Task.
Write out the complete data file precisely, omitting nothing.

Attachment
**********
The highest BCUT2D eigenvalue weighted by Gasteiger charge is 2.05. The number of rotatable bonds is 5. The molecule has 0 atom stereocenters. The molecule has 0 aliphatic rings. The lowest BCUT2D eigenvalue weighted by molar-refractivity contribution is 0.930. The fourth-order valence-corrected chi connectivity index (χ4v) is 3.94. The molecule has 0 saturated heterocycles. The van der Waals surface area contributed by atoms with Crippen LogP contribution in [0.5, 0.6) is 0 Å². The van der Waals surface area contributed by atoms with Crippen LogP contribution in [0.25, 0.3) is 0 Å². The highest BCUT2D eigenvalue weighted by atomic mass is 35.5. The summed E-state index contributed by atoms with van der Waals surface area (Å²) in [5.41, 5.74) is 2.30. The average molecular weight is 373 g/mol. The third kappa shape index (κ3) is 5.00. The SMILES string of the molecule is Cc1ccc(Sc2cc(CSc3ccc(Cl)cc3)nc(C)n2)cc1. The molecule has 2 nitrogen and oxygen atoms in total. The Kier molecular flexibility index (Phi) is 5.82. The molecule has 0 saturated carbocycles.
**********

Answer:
The highest BCUT2D eigenvalue weighted by Gasteiger charge is 2.05. The number of rotatable bonds is 5. The molecule has 0 atom stereocenters. The molecule has 0 aliphatic rings. The lowest BCUT2D eigenvalue weighted by molar-refractivity contribution is 0.930. The fourth-order valence-corrected chi connectivity index (χ4v) is 3.94. The molecule has 0 saturated heterocycles. The van der Waals surface area contributed by atoms with Crippen LogP contribution in [0.5, 0.6) is 0 Å². The van der Waals surface area contributed by atoms with Crippen LogP contribution in [0.25, 0.3) is 0 Å². The highest BCUT2D eigenvalue weighted by atomic mass is 35.5. The summed E-state index contributed by atoms with van der Waals surface area (Å²) in [5.41, 5.74) is 2.30. The average molecular weight is 373 g/mol. The third kappa shape index (κ3) is 5.00. The SMILES string of the molecule is Cc1ccc(Sc2cc(CSc3ccc(Cl)cc3)nc(C)n2)cc1. The molecule has 2 nitrogen and oxygen atoms in total. The Kier molecular flexibility index (Phi) is 5.82. The molecule has 0 saturated carbocycles.